Name killer, say Nepal royal family survivors

Two Nepalese royal family members have, for the first time, blamed the late King Dipendra for murdering his father and almost…

Two Nepalese royal family members have, for the first time, blamed the late King Dipendra for murdering his father and almost the entire ruling family and demanded that he be declared their killer publicly.

Three journalists have been arrested after their newspaper published an article by the leader of Nepal's five-year Maoist insurgency accusing the palace of "covering up" the murder of King Birendra and eight of his family.

"The facts that I have been able to gather so far lead me to believe that Dipendra opened fire and killed everyone," Mr Neer Shah, the brother of one the princesses killed in last Friday night's massacre told India's Star news channel yesterday. The people concerned have not made this public, he declared in a veiled reference to the newly-installed King Gyanendra.

Retired Lieut-Gen Suraj Shumsher Rana, brother of slain Queen Aishwarya, said Dipendra fired on his father who fell to the floor in a pool of blood. He told Janastha newspaper that Dipendra continued firing, sending guests screaming and hiding behind sofas. Gen Rana said the Crown Prince chased his mother, Queen Aishwarya, and brother, Prince Niranjan, to an adjoining garden and shot them dead with great deliberation.

Hours after officials claimed Prince Dipendra had killed his family following a dispute about his choice of bride, King Gynandera said the shooting was "accidental".

Nepal is awash with competing accounts of the slaughter of King Birendra, his queen and seven family members, further deepening the mystery that has rocked this impoverished Himalayan kingdom.

But all the versions agree that Crown Prince Dipendra - king for two days - killed his family with an assault rifle, before turning the weapon on himself. He survived, but died in a coma in hospital two days later.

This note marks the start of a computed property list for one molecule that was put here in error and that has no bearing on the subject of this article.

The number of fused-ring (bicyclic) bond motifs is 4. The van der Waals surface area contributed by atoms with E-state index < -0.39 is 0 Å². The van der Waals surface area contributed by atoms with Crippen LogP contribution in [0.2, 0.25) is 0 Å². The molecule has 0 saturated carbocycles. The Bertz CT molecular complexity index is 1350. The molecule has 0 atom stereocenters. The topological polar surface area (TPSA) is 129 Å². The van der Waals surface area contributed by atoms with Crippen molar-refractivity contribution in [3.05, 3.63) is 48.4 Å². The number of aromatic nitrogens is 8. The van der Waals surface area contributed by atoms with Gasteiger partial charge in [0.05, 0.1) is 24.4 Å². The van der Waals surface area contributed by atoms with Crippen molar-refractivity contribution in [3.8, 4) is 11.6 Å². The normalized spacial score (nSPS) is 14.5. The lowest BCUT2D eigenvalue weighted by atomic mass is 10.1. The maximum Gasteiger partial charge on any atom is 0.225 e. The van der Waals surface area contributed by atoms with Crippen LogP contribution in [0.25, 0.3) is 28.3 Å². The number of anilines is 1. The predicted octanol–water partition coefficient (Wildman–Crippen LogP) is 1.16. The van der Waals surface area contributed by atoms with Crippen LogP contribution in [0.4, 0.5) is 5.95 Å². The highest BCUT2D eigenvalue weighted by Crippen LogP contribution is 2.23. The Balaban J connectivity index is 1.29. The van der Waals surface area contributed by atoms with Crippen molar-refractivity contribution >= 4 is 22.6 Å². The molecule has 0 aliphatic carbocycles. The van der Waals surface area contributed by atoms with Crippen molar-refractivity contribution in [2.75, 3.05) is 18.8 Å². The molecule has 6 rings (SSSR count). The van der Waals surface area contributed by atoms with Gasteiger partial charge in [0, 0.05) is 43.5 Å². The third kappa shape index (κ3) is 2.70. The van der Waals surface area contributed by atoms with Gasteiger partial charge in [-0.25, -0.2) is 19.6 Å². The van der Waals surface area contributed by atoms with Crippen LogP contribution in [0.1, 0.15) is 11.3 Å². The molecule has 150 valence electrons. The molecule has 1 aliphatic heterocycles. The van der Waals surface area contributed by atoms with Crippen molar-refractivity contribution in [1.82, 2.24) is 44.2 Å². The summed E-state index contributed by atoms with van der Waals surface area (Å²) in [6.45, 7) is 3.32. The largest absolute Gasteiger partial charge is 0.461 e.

According to Star news, Dipendra arrived home drunk around 7 p.m. for a weekly family dinner, was admonished for his inebriated state and sent to his room by his father. He emerged at 9.15 p.m. dressed in military fatigues and armed with two assault rifles and a pistol tucked in his belt. He then summoned all the palace aides-de-camp and locked them in a room, from which they broke out after the firing ceased.

He returned to the living room and killed his father with nine bullet wounds. His uncle Dhirendra, a karate black belt, reportedly tried to overpower Dipendra, but he too was cut down by gunfire and died on Monday night.

The news channel said Dipendra pursued his mother and brother to the garden and killed them. He then reportedly came back inside where his cousin Paras, the new king's son and heir, pleaded with him to stop the massacre, upon which he shot himself in the temple.

Some Nepali papers have suggested that Dipendra had married Deviyani, the daughter of a Rana royal and former foreign minister despite his parents' opposition some months ago, and told them about it at the Friday family get-together.

After a heated argument, Queen Aishwarya is believed to have told the crown prince he would not be made king and ordered him upstairs. He returned shortly after and killed them.

Deviyani has left Kathmandu and is reportedly in Moscow. Unconfirmed reports suggested she was pregnant.